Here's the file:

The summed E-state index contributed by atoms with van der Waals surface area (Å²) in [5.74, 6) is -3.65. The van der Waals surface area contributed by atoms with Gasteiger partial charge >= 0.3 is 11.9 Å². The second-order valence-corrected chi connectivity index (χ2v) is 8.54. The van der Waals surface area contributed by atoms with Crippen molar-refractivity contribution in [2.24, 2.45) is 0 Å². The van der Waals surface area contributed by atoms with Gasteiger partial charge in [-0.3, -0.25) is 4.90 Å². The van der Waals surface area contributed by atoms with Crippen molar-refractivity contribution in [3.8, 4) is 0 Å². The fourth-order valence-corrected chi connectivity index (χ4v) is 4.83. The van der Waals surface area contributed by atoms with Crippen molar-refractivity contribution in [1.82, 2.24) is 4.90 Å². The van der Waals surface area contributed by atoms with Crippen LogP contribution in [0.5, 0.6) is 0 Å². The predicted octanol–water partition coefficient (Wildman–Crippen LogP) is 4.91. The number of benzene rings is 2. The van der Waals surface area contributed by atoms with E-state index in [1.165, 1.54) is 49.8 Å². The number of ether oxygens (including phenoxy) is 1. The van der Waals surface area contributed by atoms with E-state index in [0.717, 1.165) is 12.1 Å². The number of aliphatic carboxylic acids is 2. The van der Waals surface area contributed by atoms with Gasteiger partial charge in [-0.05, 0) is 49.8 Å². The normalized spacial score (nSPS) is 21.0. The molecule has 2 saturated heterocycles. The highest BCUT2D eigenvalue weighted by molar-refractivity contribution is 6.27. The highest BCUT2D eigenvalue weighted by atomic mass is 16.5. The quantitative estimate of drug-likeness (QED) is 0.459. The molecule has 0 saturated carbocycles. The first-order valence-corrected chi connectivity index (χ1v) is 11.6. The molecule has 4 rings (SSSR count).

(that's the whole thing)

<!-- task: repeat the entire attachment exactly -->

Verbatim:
The summed E-state index contributed by atoms with van der Waals surface area (Å²) in [5.74, 6) is -3.65. The van der Waals surface area contributed by atoms with Gasteiger partial charge >= 0.3 is 11.9 Å². The second-order valence-corrected chi connectivity index (χ2v) is 8.54. The van der Waals surface area contributed by atoms with Crippen molar-refractivity contribution in [2.24, 2.45) is 0 Å². The van der Waals surface area contributed by atoms with Gasteiger partial charge in [-0.3, -0.25) is 4.90 Å². The van der Waals surface area contributed by atoms with Crippen molar-refractivity contribution in [3.8, 4) is 0 Å². The fourth-order valence-corrected chi connectivity index (χ4v) is 4.83. The van der Waals surface area contributed by atoms with Crippen molar-refractivity contribution in [1.82, 2.24) is 4.90 Å². The van der Waals surface area contributed by atoms with Crippen LogP contribution in [0.5, 0.6) is 0 Å². The predicted octanol–water partition coefficient (Wildman–Crippen LogP) is 4.91. The number of benzene rings is 2. The van der Waals surface area contributed by atoms with E-state index in [1.165, 1.54) is 49.8 Å². The number of ether oxygens (including phenoxy) is 1. The van der Waals surface area contributed by atoms with E-state index in [0.717, 1.165) is 12.1 Å². The number of aliphatic carboxylic acids is 2. The van der Waals surface area contributed by atoms with Gasteiger partial charge in [-0.05, 0) is 49.8 Å². The normalized spacial score (nSPS) is 21.0. The molecule has 2 saturated heterocycles. The highest BCUT2D eigenvalue weighted by molar-refractivity contribution is 6.27. The highest BCUT2D eigenvalue weighted by atomic mass is 16.5. The quantitative estimate of drug-likeness (QED) is 0.459. The molecule has 0 saturated carbocycles. The first-order valence-corrected chi connectivity index (χ1v) is 11.6. The molecule has 4 rings (SSSR count).